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The many charms of Phang Nga Bay

If anyone asks me for a list of “must see” places in the Phuket region, Phang Nga Bay is top of the list. The bay is vast, covering the sea and many islands in between Phuket, Phang Nga and Krabi. From our house outside Phuket Town it takes just over an hour to drive to Phang Nga Town.

By Jamie Monk

Wednesday 8 June 2016, 04:20PM

We set off late morning in February in no particular rush and stopped off first at Wat Suwan Kuha temple, which is just before Phang Nga Town. Glad to see the entry fee is still B20 (and no dual pricing). Wat Suwan Kuha features lots of monkeys outside and a big reclining Buddha inside along with many other Buddha images, and behind the Buddha cave is a larger cave.

We headed up to Phang Nga in two cars as there were nine of us altogether – my wife and I, our two kids, my daughter’s friend, my wife’s cousin’s son, my cousin and his wife and their son.

After the stop it was time for lunch, then we backtracked a few kilometres – just before Phang Nga Town if coming from Phuket there is a right turn and a sign saying “Phang Nga National Park”, which leads down to the Phang Nga municipal jetty. As we arrived at the jetty, longtail boat drivers leapt into the road to flag down cars. We negotiated a boat for B1,600, actually a little more than I was expecting and my wife and I both thought the drivers were a bit of an unfriendly bunch. We know you can also get a “local” boat from here to Panyee village, and we’d like to try that sometime in the future.

We arranged with the boat boys to take our group to Panyee village first and then James Bond Island (at Koh Khao Ping Gan). The jetty is up a mangrove river about seven kilometres north of Panyee, about 20 minutes by longtail boat. Panyee is a stilted village built around a large limestone karst. I find this place very interesting once beyond the row of restaurants and souvenir stalls. It’s what I think of as a microsociety, a place slightly removed from reality, a little isolated from the rest of the world, although these days there are hundreds of tourists visiting every day. Thus even more reason to find some backstreets.

Everything at Koh Panyee is built around the rocky island which towers above the village. Since our last visit there have been a couple of changes… the mosque has been rebuilt with shiny golden minarets, and the island has a floating football pitch! We walked through narrow streets passing the mosque to the west side of the island. The back streets of Panyee village are narrow and full of interest. At every step I wonder what it’s like to live here. I imagine it’s a very close community where everyone knows everyone and doors are always open. Life will have changed a lot over the past 20 years with tourism generating a lot of income, but it’s still a fishing village at heart.

Panyee is Muslim like much of the Phang Nga coastal area (and also much of Krabi and a fair amount of Phuket). Although the stallholders selling souvenirs look a little bored, I see a lot of smiles here.

tile-it - Phuket’s Quality Tile Boutique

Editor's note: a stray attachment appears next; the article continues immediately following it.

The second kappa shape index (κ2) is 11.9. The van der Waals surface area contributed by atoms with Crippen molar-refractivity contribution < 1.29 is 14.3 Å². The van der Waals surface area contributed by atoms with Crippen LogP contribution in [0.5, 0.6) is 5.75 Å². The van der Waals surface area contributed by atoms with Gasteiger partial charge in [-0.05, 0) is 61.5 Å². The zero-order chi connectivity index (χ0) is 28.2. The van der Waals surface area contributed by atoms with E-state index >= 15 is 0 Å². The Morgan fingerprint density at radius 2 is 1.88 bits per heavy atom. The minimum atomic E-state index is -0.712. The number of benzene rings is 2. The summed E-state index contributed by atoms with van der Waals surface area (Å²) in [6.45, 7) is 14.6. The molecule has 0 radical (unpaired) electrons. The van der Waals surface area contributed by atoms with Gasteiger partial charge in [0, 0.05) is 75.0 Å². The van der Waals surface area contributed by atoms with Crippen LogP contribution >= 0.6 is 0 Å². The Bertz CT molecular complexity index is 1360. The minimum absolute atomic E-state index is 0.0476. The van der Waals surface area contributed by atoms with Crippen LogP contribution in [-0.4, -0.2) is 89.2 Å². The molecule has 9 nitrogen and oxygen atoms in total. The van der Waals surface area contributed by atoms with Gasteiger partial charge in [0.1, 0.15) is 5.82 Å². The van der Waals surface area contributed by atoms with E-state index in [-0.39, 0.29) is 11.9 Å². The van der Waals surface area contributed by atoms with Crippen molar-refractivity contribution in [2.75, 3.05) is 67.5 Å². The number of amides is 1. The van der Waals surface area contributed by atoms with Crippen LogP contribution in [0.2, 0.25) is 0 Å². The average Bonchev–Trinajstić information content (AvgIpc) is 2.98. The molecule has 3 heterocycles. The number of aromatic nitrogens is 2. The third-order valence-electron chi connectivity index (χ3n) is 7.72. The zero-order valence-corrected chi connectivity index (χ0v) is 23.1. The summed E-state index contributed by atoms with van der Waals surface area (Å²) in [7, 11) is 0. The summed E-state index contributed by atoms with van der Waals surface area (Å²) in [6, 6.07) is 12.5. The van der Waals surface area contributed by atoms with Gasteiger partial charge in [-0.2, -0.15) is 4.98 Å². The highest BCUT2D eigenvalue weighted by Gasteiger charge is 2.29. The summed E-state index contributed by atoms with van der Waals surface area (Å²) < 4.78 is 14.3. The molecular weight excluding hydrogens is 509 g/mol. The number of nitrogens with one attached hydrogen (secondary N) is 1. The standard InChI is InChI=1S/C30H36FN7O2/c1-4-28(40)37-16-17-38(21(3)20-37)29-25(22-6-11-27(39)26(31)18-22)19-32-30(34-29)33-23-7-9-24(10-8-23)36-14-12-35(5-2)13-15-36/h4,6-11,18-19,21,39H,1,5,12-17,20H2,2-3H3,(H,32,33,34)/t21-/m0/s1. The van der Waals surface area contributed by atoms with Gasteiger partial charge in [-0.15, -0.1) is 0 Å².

Crossing over from where we landed, past the mosque I found what I wanted to see – the floating football pitch. It wasn’t there when we visited in 2010 although there was a concrete recreation area attached to the school. The kids realised that you’d get quite wet playing here, as you’d need to jump into the sea to retrieve the ball any time it went out of play! We spent about an hour at Koh Panyee and I think I would happily spend half a day there taking photos. It was nearly 4pm when we started heading towards James Bond Island, which is about another 7km south. We went via a small island where several sea kayak companies have their bases, and on a busy high season day you can find hundreds of tourists on a little kayak tour (part of a day trip package) – not for serious kayakers! Our longtail picked a path through the kayaks and through a small cave. All of these little islands are beautiful. I want a boat!

We got to Koh Khao Phing Gan (the proper name for where James Bond Island is located) about 4:30pm. The tall rock that sticks up from the water is called Koh Tapu, which means “Nail Island”. I wonder how many years until it falls over? I’m sure the base looked fatter in the movie! In the late afternoon light, this area is gorgeous. The photo above was taken at nearly 5:30pm, by which time we had this “crowded” tourist attraction to ourselves. Even the souvenir stall holders had gone. I had not noticed before, maybe it was the light, but you can see Koh Panyee from here, 7km to the north – what a view!

We sped back to the Phang Nga pier in about 25 minutes from James Bond Island, passing Koh Panyee with the sun sinking low. Every time we’ve done this trip it’s been a great day out. We drove back to Phuket, straight into Phuket Town for dinner at about 8pm. A perfect day!

Jamie Monk works at liveaboard dive specialists Sunrise Divers. For more information call: 084 626 4646 or visit:

You can read more about Phuket on Jamie's Phuket Blog or follow Jamie on Facebook, Twitter, Instagram or Flickr.

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simon01 | 08 June 2016 - 17:16:21

Just dont go by speed boat. Hire a car (dont get a taxi as they are dangerous) and drive yourself. Its stunning but not worth your life. Drive yourself and then take a big boat on a sunset cruise with dinner instead. Use a speed boat and you risk your life. 

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